While digging around on the Pizza Hut website’s deals section, Jacob found this murderers’ row of pizza coupons, which lets you get a large one-topping pizza for $9.99, $10.99 or $11.99 — your choice! He writes:
The trickster twins of free food and Internet coupons struck again this week. Well, nearly free food. Boston Market restaurants are experiencing chicken shortages after their coupon offering customers on their mailing list a full chicken meal for $1. The coupon went viral on deal sites, and we even included it in our Morning Deals on Tuesday. And as more people than planned took advantage of the deal, lines ran long and supplies ran low.
Impatient fellow shoppers huffing and puffing behind you are a small price to pay if it means free groceries. Slate dove into the world of hardcore couponing to uncover the secrets of the coupon all-stars. For instance, do you rock the Catalinas?
Hacking Netflix spotted some sweet savings on the inside of envelopes sent out by the movie rent-by-mail service: $50 off coupons that would bring the price of an Insignia Blu-ray player down to about $100 or $150. The coupon expires Saturday.
Sure, not everyone has the time, inclination, or buying habits that make extreme coupon-shopping worthwhile. But everyone can benefit from learning some of the proud secrets of the coupon ninjas, such as coupon sources for products you probably already use, and combining sales, rebates, and coupons.
Ask.com has launched a new service—ask.com/deals—dedicated to finding the best deals online. We don’t know how well it works, but we like the tabs that let you quickly jump to free shipping offers and printable coupons. It might be a decent starting place if you’re in the market for something and need to comparison shop first. Update: Our readers say it’s not worth your time, at least in its current state—results are paltry and frequently old or expired.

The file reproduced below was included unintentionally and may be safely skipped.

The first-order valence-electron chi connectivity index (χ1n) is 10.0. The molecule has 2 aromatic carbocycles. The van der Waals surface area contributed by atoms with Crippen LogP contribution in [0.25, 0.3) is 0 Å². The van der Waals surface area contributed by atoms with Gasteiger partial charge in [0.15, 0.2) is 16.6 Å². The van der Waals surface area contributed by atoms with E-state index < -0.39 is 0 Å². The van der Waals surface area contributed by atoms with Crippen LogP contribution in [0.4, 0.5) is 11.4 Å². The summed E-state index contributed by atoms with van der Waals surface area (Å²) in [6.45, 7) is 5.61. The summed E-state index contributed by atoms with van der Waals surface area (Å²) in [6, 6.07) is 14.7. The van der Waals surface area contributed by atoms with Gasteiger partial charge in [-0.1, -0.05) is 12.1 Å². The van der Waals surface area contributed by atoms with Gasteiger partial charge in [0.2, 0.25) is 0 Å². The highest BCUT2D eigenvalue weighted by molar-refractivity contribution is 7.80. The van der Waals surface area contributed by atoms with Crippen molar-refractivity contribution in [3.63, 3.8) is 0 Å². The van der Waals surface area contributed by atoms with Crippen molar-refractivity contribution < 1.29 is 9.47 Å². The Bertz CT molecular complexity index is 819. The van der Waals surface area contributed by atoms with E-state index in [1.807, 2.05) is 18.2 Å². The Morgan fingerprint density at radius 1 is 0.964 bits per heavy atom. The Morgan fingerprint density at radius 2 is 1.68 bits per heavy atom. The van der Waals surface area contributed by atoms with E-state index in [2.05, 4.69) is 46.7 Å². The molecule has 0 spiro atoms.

You reach for an item at your local grocery store, and notice that on the shelf next to it is a coupon thoughtfully left behind by another shopper. But wait, is this a thoughtful way to keep clipped coupons from going to waste? Or just a way for shoppers to feel good about themselves, but create more litter for grocery store employees to clean up?
Rhett writes, “I noticed your article UPS Now Delivers Bonus Junk Mail Packages and today, it started. I received a package from UPS Monday of this week with no bonus advertising. Today (Wednesday), this is what was on my front step.”
Pizza Hut is giving a 20% discount on all orders placed via its new iPhone app. We found a user review on YouTube, and he likes it. Beyond the usual app gimmickry, pinching a pizza to make it smaller or larger and shaking the phone to make wings spicey, it also has the excellent function of storing all your coupons for easy use.
The are plenty of scams promoted in the backwaters of local radio and late-night TV ads. Most tend to focus on one ripoff at a time; after all, why complicate the message by asking listeners to choose how they want to get fleeced. But a tip from a viewer alerted TV reporter John Matarese to what may be a new trend: Bundling three worthless offers to create one colossally bad deal.
BJ received the coupon at left, offering $9.99 off at Heartland America on September 9 (9/9/09, get it?) Which would be great if they had mailed it to him before 10 AM on September 10th. “Looks like if I want to use the coupon I will need to build a time machine,” he wrote.
Most likely, this has happened to you. You have a great coupon for a restaurant or retailer, and go to use it only to find that for some reason, it’s been declined. Maybe it expired. Maybe it doesn’t apply to the item you bought. The question is: Do you still make the purchase?
The Nielsen Company—the people responsible for getting good TV shows canceled—just released a survey of coupon users. It turns out affluent consumers (those who make $70k or more annually) use coupons more frequently than the average U.S. household. Those who use coupons the least are from either low-income, one-member, male-only, African-American, or Hispanic households.
Marsh, a grocery chain in Indiana and Ohio, made a special coupon available to their fans on Facebook. The coupon was good for $10 off a purchase of $10 or more. Great deal, right? Until the promotion got out of hand, and the store stopped accepting the coupon on Friday, with no warning to customers. Based on past similar experiences, you can guess how well this turns out.
We all know the crushing defeat of logging onto an open WiFi hotspot at an airport only to discover that you need to pay to reach the internet. No more! If the portal has a space for promotion codes, go ask the gift shop if they have a coupon for free access. If they don’t, you’re not out of options…
Alright slowpokes, you have less than a week to finally request your digital TV converter box coupons. The Department of Commerce plans to hand out the last $40 coupons on July 31. You don’t need a converter box if you pay for TV or have a newer set, but if you’ve been wondering where your stories have been since June 12, request a coupon while they’re still available.